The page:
Editor’s note: This story has been updated to reflect that the Rivers McGraw legislation was amended to include mental health diversion programs.
The Senate approved legislation Tuesday which would establish mental health diversion pilot programs in four judicial districts across the state.
The pilot programs, which will be in Rankin/Madison, Lafayette, Louisville, and Harrison Counties, will offer alternate sentencing for anyone with a diagnosed mental illness who commits certain drug or alcohol-related crimes. Rather than jail time, sentences could include screenings, counseling and rehabilitative care.
“Hopefully this bill will allow us to save kids’ lives rather than churning them through the criminal justice process,” said Sen. Sean Tindell, R-Gulfport, who presented the bill.
The legislation, which passed with only one vote opposed, largely replaces earlier legislation inspired by the death last fall of Rivers McGraw. The 20-year-old former Jackson Prep football champ committed suicide shortly after his friends bailed him out of jail following an arrest for driving under the influence. McGraw had a history of drug addiction.
The earlier legislation would have required police to hold anyone between the ages of 18 and 21 arrested for driving under the influence or drug possession until his or her parents can collect them. Supporters of that legislation had argued that such arrests can be a traumatic experience for young adults and said that having a parent or legal guardian there can offer stability.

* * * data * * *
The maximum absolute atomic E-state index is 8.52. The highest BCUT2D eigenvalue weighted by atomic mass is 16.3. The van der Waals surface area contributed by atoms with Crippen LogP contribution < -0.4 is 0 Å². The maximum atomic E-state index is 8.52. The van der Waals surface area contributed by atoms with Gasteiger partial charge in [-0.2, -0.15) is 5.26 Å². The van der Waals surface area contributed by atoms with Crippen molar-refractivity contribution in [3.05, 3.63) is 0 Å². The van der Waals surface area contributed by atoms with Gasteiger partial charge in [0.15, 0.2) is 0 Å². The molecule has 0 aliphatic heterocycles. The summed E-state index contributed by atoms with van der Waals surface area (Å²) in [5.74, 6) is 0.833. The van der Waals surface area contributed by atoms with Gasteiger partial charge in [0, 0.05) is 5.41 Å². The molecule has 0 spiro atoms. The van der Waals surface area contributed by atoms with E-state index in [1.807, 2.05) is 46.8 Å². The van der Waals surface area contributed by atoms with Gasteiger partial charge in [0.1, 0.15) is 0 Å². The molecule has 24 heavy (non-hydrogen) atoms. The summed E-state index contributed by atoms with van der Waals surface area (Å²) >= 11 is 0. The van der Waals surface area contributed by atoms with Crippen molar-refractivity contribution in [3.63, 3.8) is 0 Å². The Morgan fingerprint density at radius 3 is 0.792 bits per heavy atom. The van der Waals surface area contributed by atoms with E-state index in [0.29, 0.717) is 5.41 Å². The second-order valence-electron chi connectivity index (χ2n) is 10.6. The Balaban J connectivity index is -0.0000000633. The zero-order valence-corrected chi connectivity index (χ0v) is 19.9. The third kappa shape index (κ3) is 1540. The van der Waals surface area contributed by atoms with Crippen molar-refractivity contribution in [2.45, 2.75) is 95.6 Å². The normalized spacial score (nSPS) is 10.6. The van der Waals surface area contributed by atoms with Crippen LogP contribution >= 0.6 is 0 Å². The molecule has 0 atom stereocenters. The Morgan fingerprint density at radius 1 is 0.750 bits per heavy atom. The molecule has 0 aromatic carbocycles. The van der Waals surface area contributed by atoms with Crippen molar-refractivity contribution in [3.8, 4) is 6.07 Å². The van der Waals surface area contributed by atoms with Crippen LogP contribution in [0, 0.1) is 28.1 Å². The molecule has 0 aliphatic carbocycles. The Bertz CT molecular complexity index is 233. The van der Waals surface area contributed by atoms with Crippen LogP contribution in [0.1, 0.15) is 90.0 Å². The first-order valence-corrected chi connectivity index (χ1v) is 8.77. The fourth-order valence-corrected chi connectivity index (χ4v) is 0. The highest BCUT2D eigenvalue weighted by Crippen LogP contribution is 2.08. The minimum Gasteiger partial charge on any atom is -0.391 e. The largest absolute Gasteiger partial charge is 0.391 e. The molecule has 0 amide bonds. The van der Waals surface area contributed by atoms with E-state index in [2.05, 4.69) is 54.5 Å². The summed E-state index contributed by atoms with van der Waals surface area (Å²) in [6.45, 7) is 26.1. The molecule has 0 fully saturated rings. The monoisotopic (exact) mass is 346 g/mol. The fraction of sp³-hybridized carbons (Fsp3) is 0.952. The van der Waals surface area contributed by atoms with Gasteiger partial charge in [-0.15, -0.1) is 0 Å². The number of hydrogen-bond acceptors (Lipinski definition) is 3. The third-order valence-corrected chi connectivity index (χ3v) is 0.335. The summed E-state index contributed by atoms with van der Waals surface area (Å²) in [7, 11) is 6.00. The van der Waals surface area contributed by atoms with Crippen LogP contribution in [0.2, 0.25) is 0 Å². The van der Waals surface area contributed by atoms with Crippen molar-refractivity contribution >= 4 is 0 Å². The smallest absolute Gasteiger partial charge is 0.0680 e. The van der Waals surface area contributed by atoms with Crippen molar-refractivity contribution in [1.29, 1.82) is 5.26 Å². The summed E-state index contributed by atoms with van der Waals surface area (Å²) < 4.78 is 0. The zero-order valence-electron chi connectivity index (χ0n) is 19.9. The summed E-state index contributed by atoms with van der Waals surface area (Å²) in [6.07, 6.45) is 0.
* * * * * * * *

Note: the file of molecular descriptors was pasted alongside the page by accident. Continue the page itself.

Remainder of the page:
But others questioned the legality of the bill and the practicality of implementing. The bill would have required anyone issued a citation for misdemeanor drug violations to also be arrested and held. The Mississippi Sheriffs Association opposed the bill.
The new legislation, Tindell said, maintains the spirit of the original bill while side-stepping any legal pitfalls.
“I appreciate the original intent of what they were trying to do, but you have 20-year-olds who’ve fought for Iraq and then they come back. Are you going to call their mom when they get arrested?” Tindell said. “While the intent is good, it’s not real-world applicable.”
According to the new legislation, police would be required to advise anyone between 18 and 21 that, when arrested, they have the right to call their parents, in addition to their one phone call. Police would also notify them of diversion programs that are an alternative to arrest.
“It’s so they don’t get this overwhelming sense that their world is over, their dreams are over,” Tindell said. “They need to understand that this (arrest) isn’t necessarily going to affect them for the rest of their life.”
Tindell said he spoke to McGraw’s mother and step-father, and they understood the need for the amendments.
“In my heart of hearts, I believe what we did will save more lives than letting a 21-year-old call his mom or dad,” Tindell said.